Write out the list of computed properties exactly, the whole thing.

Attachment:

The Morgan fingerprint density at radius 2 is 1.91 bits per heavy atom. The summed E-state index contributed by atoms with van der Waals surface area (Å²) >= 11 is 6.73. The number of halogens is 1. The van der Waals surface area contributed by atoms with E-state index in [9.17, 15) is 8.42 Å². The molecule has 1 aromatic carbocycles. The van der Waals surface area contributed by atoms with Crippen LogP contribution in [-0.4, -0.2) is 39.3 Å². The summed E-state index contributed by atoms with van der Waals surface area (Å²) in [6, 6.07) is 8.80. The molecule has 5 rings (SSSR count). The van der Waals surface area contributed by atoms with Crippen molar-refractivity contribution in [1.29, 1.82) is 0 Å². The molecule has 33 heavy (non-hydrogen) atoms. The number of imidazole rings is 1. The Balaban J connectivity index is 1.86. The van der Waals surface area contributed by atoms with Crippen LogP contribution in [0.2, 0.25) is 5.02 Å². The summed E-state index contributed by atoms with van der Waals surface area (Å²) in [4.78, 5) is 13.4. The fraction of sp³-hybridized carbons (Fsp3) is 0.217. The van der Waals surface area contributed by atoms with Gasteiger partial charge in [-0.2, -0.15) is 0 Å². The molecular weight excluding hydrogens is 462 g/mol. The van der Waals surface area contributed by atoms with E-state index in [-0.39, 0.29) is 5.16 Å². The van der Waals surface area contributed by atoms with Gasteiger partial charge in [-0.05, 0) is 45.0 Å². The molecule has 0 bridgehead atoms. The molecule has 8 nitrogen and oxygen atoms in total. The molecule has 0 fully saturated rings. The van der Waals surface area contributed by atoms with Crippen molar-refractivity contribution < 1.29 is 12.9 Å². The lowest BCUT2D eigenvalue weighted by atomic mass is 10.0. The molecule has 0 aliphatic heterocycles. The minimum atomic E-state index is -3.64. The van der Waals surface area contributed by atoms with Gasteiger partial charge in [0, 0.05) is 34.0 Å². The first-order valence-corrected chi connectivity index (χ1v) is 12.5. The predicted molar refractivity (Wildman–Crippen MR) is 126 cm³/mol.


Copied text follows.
The Morgan fingerprint density at radius 2 is 1.91 bits per heavy atom. The summed E-state index contributed by atoms with van der Waals surface area (Å²) >= 11 is 6.73. The number of halogens is 1. The van der Waals surface area contributed by atoms with E-state index in [9.17, 15) is 8.42 Å². The molecule has 1 aromatic carbocycles. The van der Waals surface area contributed by atoms with Crippen LogP contribution in [-0.4, -0.2) is 39.3 Å². The summed E-state index contributed by atoms with van der Waals surface area (Å²) in [6, 6.07) is 8.80. The molecule has 5 rings (SSSR count). The van der Waals surface area contributed by atoms with Crippen molar-refractivity contribution in [1.29, 1.82) is 0 Å². The molecule has 33 heavy (non-hydrogen) atoms. The number of imidazole rings is 1. The Balaban J connectivity index is 1.86. The van der Waals surface area contributed by atoms with Crippen LogP contribution in [0.2, 0.25) is 5.02 Å². The summed E-state index contributed by atoms with van der Waals surface area (Å²) in [4.78, 5) is 13.4. The fraction of sp³-hybridized carbons (Fsp3) is 0.217. The van der Waals surface area contributed by atoms with Gasteiger partial charge in [-0.2, -0.15) is 0 Å². The molecular weight excluding hydrogens is 462 g/mol. The van der Waals surface area contributed by atoms with E-state index in [-0.39, 0.29) is 5.16 Å². The van der Waals surface area contributed by atoms with Gasteiger partial charge in [-0.05, 0) is 45.0 Å². The molecule has 0 bridgehead atoms. The molecule has 8 nitrogen and oxygen atoms in total. The molecule has 0 fully saturated rings. The van der Waals surface area contributed by atoms with Crippen molar-refractivity contribution < 1.29 is 12.9 Å². The lowest BCUT2D eigenvalue weighted by atomic mass is 10.0. The molecule has 0 aliphatic heterocycles. The minimum atomic E-state index is -3.64. The van der Waals surface area contributed by atoms with Gasteiger partial charge in [0, 0.05) is 34.0 Å². The first-order valence-corrected chi connectivity index (χ1v) is 12.5. The predicted molar refractivity (Wildman–Crippen MR) is 126 cm³/mol.